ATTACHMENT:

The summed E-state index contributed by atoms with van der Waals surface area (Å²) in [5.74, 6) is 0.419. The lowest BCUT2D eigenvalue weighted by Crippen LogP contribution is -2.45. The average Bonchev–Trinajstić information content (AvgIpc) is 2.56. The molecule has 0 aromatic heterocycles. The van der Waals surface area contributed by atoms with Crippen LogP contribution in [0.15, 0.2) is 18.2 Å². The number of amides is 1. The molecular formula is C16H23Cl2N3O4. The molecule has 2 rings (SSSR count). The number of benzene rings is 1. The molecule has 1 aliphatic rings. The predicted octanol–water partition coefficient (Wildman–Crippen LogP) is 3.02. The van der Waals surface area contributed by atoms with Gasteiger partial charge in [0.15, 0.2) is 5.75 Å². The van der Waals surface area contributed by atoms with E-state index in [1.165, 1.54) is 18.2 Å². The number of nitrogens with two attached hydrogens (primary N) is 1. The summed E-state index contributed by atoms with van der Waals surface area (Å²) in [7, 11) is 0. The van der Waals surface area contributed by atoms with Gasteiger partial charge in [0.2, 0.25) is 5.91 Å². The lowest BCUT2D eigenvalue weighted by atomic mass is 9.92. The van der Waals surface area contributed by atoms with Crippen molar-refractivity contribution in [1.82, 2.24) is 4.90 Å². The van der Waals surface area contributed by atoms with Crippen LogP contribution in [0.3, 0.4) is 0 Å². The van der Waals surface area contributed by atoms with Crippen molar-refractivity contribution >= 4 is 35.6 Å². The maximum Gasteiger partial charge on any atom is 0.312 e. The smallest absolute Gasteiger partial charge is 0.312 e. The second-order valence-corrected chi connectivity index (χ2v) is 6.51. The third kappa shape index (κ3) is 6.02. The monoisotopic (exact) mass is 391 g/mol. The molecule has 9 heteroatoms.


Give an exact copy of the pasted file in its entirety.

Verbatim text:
The summed E-state index contributed by atoms with van der Waals surface area (Å²) in [5.74, 6) is 0.419. The lowest BCUT2D eigenvalue weighted by Crippen LogP contribution is -2.45. The average Bonchev–Trinajstić information content (AvgIpc) is 2.56. The molecule has 0 aromatic heterocycles. The van der Waals surface area contributed by atoms with Crippen LogP contribution in [0.15, 0.2) is 18.2 Å². The number of amides is 1. The molecular formula is C16H23Cl2N3O4. The molecule has 2 rings (SSSR count). The number of benzene rings is 1. The molecule has 1 aliphatic rings. The predicted octanol–water partition coefficient (Wildman–Crippen LogP) is 3.02. The van der Waals surface area contributed by atoms with Gasteiger partial charge in [0.15, 0.2) is 5.75 Å². The van der Waals surface area contributed by atoms with E-state index in [1.165, 1.54) is 18.2 Å². The number of nitrogens with two attached hydrogens (primary N) is 1. The summed E-state index contributed by atoms with van der Waals surface area (Å²) in [7, 11) is 0. The van der Waals surface area contributed by atoms with Gasteiger partial charge in [0.2, 0.25) is 5.91 Å². The lowest BCUT2D eigenvalue weighted by atomic mass is 9.92. The van der Waals surface area contributed by atoms with Crippen molar-refractivity contribution in [1.82, 2.24) is 4.90 Å². The van der Waals surface area contributed by atoms with Crippen LogP contribution in [0.3, 0.4) is 0 Å². The van der Waals surface area contributed by atoms with Crippen molar-refractivity contribution >= 4 is 35.6 Å². The maximum Gasteiger partial charge on any atom is 0.312 e. The smallest absolute Gasteiger partial charge is 0.312 e. The second-order valence-corrected chi connectivity index (χ2v) is 6.51. The third kappa shape index (κ3) is 6.02. The monoisotopic (exact) mass is 391 g/mol. The molecule has 9 heteroatoms.